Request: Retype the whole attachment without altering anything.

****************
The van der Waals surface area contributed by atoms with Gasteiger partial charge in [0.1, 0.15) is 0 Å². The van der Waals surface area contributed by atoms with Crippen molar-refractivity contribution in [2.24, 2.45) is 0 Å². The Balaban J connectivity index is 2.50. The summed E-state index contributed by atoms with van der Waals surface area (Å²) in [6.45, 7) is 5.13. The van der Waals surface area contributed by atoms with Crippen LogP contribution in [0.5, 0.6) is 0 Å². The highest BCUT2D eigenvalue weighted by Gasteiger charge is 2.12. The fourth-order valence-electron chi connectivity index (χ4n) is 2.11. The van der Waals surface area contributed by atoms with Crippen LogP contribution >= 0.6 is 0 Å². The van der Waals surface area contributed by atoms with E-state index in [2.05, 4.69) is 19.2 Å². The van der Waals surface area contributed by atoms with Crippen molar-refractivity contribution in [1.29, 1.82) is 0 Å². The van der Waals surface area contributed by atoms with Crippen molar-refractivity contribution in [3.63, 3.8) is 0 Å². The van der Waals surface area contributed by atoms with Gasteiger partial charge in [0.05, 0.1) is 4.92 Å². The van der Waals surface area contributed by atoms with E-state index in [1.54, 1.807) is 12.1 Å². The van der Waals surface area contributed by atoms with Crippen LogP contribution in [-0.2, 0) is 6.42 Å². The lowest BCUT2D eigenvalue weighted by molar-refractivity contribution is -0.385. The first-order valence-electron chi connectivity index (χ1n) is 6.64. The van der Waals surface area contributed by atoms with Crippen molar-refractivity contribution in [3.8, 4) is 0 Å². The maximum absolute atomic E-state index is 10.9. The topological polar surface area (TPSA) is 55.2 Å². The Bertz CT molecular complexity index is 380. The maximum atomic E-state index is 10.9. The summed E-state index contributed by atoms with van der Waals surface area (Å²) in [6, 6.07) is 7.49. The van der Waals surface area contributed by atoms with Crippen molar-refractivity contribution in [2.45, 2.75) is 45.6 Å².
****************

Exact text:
The van der Waals surface area contributed by atoms with Gasteiger partial charge in [0.1, 0.15) is 0 Å². The van der Waals surface area contributed by atoms with Crippen molar-refractivity contribution in [2.24, 2.45) is 0 Å². The Balaban J connectivity index is 2.50. The summed E-state index contributed by atoms with van der Waals surface area (Å²) in [6.45, 7) is 5.13. The van der Waals surface area contributed by atoms with Crippen LogP contribution in [0.5, 0.6) is 0 Å². The highest BCUT2D eigenvalue weighted by Gasteiger charge is 2.12. The fourth-order valence-electron chi connectivity index (χ4n) is 2.11. The van der Waals surface area contributed by atoms with Crippen LogP contribution >= 0.6 is 0 Å². The van der Waals surface area contributed by atoms with E-state index in [2.05, 4.69) is 19.2 Å². The van der Waals surface area contributed by atoms with Crippen molar-refractivity contribution in [1.29, 1.82) is 0 Å². The van der Waals surface area contributed by atoms with Crippen molar-refractivity contribution in [3.63, 3.8) is 0 Å². The van der Waals surface area contributed by atoms with Gasteiger partial charge in [0.05, 0.1) is 4.92 Å². The van der Waals surface area contributed by atoms with E-state index in [1.54, 1.807) is 12.1 Å². The van der Waals surface area contributed by atoms with Crippen LogP contribution in [-0.2, 0) is 6.42 Å². The lowest BCUT2D eigenvalue weighted by molar-refractivity contribution is -0.385. The first-order valence-electron chi connectivity index (χ1n) is 6.64. The van der Waals surface area contributed by atoms with Crippen molar-refractivity contribution in [3.8, 4) is 0 Å². The maximum absolute atomic E-state index is 10.9. The topological polar surface area (TPSA) is 55.2 Å². The Bertz CT molecular complexity index is 380. The maximum atomic E-state index is 10.9. The summed E-state index contributed by atoms with van der Waals surface area (Å²) in [6, 6.07) is 7.49. The van der Waals surface area contributed by atoms with Crippen molar-refractivity contribution in [2.45, 2.75) is 45.6 Å².